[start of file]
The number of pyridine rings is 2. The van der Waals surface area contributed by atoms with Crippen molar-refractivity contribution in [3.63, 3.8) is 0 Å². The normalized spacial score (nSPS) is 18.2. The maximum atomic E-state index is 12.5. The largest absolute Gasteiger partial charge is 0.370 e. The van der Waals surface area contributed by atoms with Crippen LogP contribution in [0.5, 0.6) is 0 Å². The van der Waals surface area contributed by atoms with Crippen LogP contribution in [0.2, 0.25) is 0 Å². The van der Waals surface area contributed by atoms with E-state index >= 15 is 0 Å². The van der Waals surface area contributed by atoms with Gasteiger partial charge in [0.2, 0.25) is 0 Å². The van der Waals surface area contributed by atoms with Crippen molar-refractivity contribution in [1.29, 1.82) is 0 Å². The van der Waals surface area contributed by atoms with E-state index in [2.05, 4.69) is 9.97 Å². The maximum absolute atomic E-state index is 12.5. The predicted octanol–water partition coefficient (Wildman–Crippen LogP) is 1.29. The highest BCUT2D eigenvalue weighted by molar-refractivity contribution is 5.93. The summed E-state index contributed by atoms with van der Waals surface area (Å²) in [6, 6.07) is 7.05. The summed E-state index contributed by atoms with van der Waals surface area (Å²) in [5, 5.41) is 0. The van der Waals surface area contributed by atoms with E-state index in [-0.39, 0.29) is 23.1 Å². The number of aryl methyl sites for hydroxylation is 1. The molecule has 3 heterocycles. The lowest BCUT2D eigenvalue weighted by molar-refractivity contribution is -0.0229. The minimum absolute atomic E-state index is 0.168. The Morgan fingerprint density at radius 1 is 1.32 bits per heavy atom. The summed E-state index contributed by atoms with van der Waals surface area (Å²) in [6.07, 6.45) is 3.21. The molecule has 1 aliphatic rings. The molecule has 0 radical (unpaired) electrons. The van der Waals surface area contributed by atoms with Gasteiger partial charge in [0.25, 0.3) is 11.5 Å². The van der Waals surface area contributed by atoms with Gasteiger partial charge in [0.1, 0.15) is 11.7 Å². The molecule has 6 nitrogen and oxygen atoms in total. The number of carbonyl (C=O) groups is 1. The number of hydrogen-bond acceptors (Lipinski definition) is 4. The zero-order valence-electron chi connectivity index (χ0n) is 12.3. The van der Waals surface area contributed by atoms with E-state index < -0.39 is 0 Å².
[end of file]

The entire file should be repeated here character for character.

The number of pyridine rings is 2. The van der Waals surface area contributed by atoms with Crippen molar-refractivity contribution in [3.63, 3.8) is 0 Å². The normalized spacial score (nSPS) is 18.2. The maximum atomic E-state index is 12.5. The largest absolute Gasteiger partial charge is 0.370 e. The van der Waals surface area contributed by atoms with Crippen LogP contribution in [0.5, 0.6) is 0 Å². The van der Waals surface area contributed by atoms with Crippen LogP contribution in [0.2, 0.25) is 0 Å². The van der Waals surface area contributed by atoms with E-state index >= 15 is 0 Å². The van der Waals surface area contributed by atoms with Gasteiger partial charge in [0.2, 0.25) is 0 Å². The van der Waals surface area contributed by atoms with Crippen molar-refractivity contribution in [1.29, 1.82) is 0 Å². The van der Waals surface area contributed by atoms with E-state index in [2.05, 4.69) is 9.97 Å². The maximum absolute atomic E-state index is 12.5. The predicted octanol–water partition coefficient (Wildman–Crippen LogP) is 1.29. The highest BCUT2D eigenvalue weighted by molar-refractivity contribution is 5.93. The summed E-state index contributed by atoms with van der Waals surface area (Å²) in [6, 6.07) is 7.05. The summed E-state index contributed by atoms with van der Waals surface area (Å²) in [5, 5.41) is 0. The van der Waals surface area contributed by atoms with E-state index in [-0.39, 0.29) is 23.1 Å². The number of aryl methyl sites for hydroxylation is 1. The molecule has 3 heterocycles. The lowest BCUT2D eigenvalue weighted by molar-refractivity contribution is -0.0229. The minimum absolute atomic E-state index is 0.168. The Morgan fingerprint density at radius 1 is 1.32 bits per heavy atom. The summed E-state index contributed by atoms with van der Waals surface area (Å²) in [6.07, 6.45) is 3.21. The molecule has 1 aliphatic rings. The molecule has 0 radical (unpaired) electrons. The van der Waals surface area contributed by atoms with Gasteiger partial charge in [0.25, 0.3) is 11.5 Å². The van der Waals surface area contributed by atoms with Gasteiger partial charge in [0.1, 0.15) is 11.7 Å². The molecule has 6 nitrogen and oxygen atoms in total. The number of carbonyl (C=O) groups is 1. The number of hydrogen-bond acceptors (Lipinski definition) is 4. The zero-order valence-electron chi connectivity index (χ0n) is 12.3. The van der Waals surface area contributed by atoms with E-state index < -0.39 is 0 Å².